Clemson Dominates the Middle Eight

Zach Lentz

CLEMSON—During its current run of four consecutive College Football Playoff appearances dating to 2015, Clemson has frequently won one of the hidden "games within the game." SportSource Analytics tracks the "Middle Eight," the section of the game defined as the final four minutes of the first half and the first four minutes of the second half. 

Clemson has outscored opponents in that time window 44 times since 2015, posting a 43-1 record in those contests. Clemson was historically strong in that category in 2018, outscoring opponents 132-10 in the middle eight, an average margin of +8.1 points per game. That per-game differential was the largest by any program in the country since 2013. 

"I think part of it is being able to make adjustments both in the first quarter and beginning of the second quarter and to be able to communicate to to those guys," co-offensive coordinator Jeff Scott said. "And you get 20 more minutes at half to make adjustments and communicate."

One striking example of the importance of the middle eight came in the 2018 Cotton Bowl, as Clemson and Notre Dame played a tightly contested first half that saw Clemson holding only a 9-3 advantage with four minutes left in the first half. A touchdown with 1:44 remaining pushed Clemson's lead to 16-3, and Head Coach Dabo Swinney's decision to attack on a drive originating from Clemson's 20-yard line with 48 seconds remaining resulted in another score with two seconds to play in the second quarter, giving Clemson a 23-3 lead at the break.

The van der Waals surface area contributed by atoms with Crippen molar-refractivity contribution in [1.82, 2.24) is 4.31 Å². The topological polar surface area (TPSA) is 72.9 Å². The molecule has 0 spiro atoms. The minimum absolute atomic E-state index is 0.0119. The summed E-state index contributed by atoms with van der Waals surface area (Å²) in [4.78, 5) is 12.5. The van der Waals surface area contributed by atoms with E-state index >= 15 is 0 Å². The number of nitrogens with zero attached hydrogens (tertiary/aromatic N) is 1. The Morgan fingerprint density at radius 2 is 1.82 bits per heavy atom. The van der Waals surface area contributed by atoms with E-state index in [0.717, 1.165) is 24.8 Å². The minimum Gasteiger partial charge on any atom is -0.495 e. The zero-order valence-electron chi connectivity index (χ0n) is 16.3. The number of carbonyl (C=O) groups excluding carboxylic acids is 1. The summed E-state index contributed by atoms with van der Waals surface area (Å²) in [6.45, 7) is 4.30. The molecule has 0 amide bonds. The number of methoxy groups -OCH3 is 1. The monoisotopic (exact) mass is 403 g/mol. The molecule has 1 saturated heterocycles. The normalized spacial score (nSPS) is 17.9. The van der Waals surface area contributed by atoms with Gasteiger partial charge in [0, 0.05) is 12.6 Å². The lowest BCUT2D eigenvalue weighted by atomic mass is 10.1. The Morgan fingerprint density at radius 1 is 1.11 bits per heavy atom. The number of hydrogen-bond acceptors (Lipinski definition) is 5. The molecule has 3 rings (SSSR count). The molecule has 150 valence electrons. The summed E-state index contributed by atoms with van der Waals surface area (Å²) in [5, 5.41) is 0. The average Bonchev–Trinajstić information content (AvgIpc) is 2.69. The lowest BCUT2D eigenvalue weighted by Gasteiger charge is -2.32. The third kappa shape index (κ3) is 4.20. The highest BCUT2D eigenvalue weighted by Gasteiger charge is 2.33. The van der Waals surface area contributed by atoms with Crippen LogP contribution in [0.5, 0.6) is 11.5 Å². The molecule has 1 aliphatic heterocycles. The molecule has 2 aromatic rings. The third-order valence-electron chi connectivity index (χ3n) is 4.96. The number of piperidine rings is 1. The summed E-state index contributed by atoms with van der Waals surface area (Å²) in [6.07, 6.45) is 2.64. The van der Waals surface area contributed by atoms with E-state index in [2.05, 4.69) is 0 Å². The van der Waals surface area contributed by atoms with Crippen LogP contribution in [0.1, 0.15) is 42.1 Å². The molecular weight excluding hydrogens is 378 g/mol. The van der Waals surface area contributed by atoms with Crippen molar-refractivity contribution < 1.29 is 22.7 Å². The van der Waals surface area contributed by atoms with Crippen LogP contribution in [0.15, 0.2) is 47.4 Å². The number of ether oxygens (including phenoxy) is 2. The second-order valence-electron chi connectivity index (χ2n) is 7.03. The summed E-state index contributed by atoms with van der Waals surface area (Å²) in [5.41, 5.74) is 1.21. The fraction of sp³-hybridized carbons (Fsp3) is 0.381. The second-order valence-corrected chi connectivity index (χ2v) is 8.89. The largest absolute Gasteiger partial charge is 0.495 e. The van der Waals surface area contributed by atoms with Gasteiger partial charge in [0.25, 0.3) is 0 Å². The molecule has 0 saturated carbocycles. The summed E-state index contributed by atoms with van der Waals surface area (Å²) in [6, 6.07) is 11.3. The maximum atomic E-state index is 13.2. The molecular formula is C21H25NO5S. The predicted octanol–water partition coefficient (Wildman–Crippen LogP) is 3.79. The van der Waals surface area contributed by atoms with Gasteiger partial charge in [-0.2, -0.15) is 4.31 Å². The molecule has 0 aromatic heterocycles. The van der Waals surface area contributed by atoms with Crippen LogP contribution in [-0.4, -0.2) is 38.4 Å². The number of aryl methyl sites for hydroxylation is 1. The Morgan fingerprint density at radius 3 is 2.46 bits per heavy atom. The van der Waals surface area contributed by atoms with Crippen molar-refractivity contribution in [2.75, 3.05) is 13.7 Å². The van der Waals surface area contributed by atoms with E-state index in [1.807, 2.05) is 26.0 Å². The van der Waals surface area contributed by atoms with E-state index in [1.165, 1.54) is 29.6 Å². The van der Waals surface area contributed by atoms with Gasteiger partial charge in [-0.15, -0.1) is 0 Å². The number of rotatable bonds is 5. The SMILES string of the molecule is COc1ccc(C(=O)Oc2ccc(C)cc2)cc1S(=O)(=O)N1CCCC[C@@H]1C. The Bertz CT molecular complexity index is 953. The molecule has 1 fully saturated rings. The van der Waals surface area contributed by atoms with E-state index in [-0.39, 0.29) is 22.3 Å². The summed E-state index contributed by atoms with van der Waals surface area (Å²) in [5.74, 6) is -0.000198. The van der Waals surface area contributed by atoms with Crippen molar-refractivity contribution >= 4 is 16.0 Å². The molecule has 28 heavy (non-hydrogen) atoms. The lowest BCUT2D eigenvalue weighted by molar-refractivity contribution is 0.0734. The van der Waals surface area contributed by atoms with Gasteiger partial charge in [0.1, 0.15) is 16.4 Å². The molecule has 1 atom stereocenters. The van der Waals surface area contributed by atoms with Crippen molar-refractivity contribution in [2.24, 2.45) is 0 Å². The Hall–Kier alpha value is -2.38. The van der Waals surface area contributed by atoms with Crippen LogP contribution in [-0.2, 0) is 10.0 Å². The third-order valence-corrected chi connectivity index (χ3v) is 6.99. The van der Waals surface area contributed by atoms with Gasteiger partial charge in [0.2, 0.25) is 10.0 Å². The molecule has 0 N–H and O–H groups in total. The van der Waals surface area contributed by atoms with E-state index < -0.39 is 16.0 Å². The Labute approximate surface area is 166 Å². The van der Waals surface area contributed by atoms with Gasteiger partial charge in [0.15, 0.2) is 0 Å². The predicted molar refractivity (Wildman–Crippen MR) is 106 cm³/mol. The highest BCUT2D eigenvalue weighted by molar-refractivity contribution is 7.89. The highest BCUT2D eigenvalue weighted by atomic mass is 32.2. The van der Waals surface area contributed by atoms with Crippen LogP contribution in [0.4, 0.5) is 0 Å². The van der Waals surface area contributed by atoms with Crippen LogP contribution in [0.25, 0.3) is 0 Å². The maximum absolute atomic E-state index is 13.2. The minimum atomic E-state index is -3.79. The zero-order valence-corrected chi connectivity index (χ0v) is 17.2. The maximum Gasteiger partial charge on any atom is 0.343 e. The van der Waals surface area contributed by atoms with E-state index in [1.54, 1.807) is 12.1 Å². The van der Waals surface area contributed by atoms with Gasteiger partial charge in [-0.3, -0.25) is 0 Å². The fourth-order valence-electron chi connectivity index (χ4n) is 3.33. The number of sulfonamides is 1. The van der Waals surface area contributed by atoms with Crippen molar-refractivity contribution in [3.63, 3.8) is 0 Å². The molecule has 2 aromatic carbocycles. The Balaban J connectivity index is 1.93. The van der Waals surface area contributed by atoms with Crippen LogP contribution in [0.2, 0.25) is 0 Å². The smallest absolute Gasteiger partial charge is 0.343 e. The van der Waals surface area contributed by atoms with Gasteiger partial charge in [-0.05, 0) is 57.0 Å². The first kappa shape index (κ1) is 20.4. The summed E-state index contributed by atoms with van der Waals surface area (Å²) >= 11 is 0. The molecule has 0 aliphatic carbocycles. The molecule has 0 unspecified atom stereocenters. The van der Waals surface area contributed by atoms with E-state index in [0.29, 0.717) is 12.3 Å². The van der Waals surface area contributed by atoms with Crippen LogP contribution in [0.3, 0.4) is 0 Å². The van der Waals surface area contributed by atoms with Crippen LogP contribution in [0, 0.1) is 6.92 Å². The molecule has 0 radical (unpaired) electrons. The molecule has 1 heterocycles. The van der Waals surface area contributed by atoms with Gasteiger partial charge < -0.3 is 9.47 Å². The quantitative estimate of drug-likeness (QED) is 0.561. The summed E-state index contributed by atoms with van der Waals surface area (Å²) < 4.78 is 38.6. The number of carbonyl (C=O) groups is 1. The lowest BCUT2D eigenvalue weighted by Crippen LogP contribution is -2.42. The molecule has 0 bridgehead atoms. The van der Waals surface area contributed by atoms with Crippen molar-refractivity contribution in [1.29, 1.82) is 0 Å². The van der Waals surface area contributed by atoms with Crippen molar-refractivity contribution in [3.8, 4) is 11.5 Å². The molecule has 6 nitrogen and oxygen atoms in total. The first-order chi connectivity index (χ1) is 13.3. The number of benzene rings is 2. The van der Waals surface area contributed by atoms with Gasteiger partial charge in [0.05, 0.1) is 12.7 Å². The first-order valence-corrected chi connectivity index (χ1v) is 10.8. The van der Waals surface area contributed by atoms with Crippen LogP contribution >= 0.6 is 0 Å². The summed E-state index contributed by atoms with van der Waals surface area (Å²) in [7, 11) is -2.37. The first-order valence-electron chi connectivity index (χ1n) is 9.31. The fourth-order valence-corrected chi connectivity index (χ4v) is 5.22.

The importance was also on display at Florida State in 2018, as after a scoreless first quarter, Clemson held only a 14-0 lead entering the final four minutes of the first half. Clemson scored two quick touchdowns in the final four minutes of the second quarter and opened the second half with another touchdown 58 seconds into the third quarter, giving the Tigers a commanding 35-0 lead in an eventual 59-10 win.

"I think one of the things that our players do a really good job of is they're able to make adjustments. It's one thing as a coach to make adjustments and communicate, but for them to understand what you're saying and take those words and put into action, that doesn't always just happen. That comes from really good communication during the week and putting in extra time to study the opponent and being engaged in our meetings."

Self-Scouting After 11 Games:

"I think the biggest thing is after 11 games you start to have certain tendencies with certain formations, motions, third downs, so it's really studying what are they looking at when they're studying us on third down or 10-personnel, 11-personnel, 12-personnel, and then taking some time to come up with plays to combat that," Scott said. "I think that was probably what we tried to do more than anything with the self-scout this time."

That self-scouting ability will come in handy this week, and in the future, for the Tigers' offense, as they look to see their competition increase.

"(South Carolina's front four) has played well all year," Scott said. "Physical guys, move very well. They've created issues for most everybody that they have played this season. No. 3 (Javon Kinlaw) has had an outstanding year and definitely a guy you always have to know where he is. He requires a lot of double teams and that opens some things up for other guys to make plays. I think it's definitely the best South Carolina defensive front that we have played in the last four or five years and it definitely has our guys' attention. Hopefully as the year progresses, we'll continue to play really good fronts, so this is what you expect in our championship phase."